Almost every day I receive a comprehensive email update from the director of the nursing home where my dad lives. He’s been there a couple years now, since his last stroke, and it is his home – the nurses and personal aides, custodial and maintenance staff, and his friends and neighbors there, are all another family to him. At this time, of course, nursing homes seem to be almost in a different world as we go through this COVID-19 crisis. As the numbers in Connecticut just start to improve overall – and here in Vermont they’re already getting ready to reopen the state – nursing homes continue to be in a very desperate situation. As I watch the news and see improvements around the country, my worry only grows, as the cases in my dad’s nursing home, and in his own unit, grow.
He is in good spirits. He has always ultimately answered difficulty and tragedy with some kind of open acceptance, that allows not just for the given pain and sadness, but also for the welcoming of joy and renewal; underlying his suffering is an insistence on positivity, that he must eventually come to. He doesn’t always understand what is going on in this situation. Some days he recalls there’s a virus, some days he recalls how serious it is because he’s had the news on all day. Some days he has forgotten why everyone there is on lockdown and unable to go outside or have loved ones visit. Most days he sounds good, we laugh frequently during our talks, and he may get tired of us asking him day after day, how he is feeling.
This is the toughest part of the pandemic for me, so far. I’m fortunate to have not lost income through this (at least not yet), and although the availability of food and other supplies has been a bit strained at times, I have enough on hand to not go hungry. But, this toughest part is tough enough. I have come close to losing my dad before, quite a number of times since I was very young. Just last fall the doctors at YNHH were telling me he may not survive the pneumonia he had. A week later he was home and recovering, and had forgotten his stay at the hospital. This is different, because this is so horrible and unpredictable an illness for so many, and given stay at home orders and obvious limitations in health care settings, I could not even be by his side, or even one room away.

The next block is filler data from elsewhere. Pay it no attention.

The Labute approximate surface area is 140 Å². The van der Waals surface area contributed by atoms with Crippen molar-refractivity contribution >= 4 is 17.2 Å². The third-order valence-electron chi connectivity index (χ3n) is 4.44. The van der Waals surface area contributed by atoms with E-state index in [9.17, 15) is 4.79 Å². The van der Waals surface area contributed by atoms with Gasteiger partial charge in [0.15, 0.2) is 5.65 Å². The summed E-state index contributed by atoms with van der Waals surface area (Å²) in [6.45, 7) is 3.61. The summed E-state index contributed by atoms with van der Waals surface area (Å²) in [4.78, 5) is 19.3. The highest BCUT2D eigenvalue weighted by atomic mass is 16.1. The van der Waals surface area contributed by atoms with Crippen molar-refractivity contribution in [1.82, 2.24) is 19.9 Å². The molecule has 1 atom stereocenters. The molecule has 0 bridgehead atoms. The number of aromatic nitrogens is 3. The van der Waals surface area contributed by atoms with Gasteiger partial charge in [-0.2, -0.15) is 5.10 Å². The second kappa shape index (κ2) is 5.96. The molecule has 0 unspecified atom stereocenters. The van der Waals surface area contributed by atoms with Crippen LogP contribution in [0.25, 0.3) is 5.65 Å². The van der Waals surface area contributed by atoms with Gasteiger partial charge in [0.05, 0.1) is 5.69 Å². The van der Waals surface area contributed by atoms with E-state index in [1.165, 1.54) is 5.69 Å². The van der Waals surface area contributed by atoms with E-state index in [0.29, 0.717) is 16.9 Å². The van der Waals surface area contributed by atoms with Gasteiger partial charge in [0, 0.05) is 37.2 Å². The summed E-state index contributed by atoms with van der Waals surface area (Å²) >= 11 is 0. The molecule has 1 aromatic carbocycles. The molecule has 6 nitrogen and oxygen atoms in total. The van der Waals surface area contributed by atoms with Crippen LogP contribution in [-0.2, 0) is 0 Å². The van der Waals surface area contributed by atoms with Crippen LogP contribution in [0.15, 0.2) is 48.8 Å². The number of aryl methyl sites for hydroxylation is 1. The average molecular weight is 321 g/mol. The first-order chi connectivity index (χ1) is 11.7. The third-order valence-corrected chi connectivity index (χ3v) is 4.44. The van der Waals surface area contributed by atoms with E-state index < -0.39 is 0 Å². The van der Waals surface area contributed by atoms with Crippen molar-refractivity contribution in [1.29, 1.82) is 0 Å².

I hesitate to even talk too much about this. I felt it was inevitable that his home would be struck with this. I don’t feel an inevitability with anything else, but I’m aware it’s all possible, of course. Unlike much else, it is truly entirely out of my control – there is literally nothing I can do about this situation to change it, and that makes me realize that giving in to worry is pointless. The worry is there, always, but it is not governing my actions.
I do sometimes wish I had the ability to meet every hardship with easy laughter, with a sort of innocent, trusting bravery. My bravery is different. Cautious optimism and confidence underlie much of how I approach difficult times, humor to some degree. I also tend toward the proactive, determined, and passionate approach. Those things will make little difference in this case. So, I am left with a sense of surrender. It seems to be all that is really available to me, as each day comes.
photo: Sandy Point State Reservation, Plum Island, Ipswich, MA; one of my favorite places anywhere.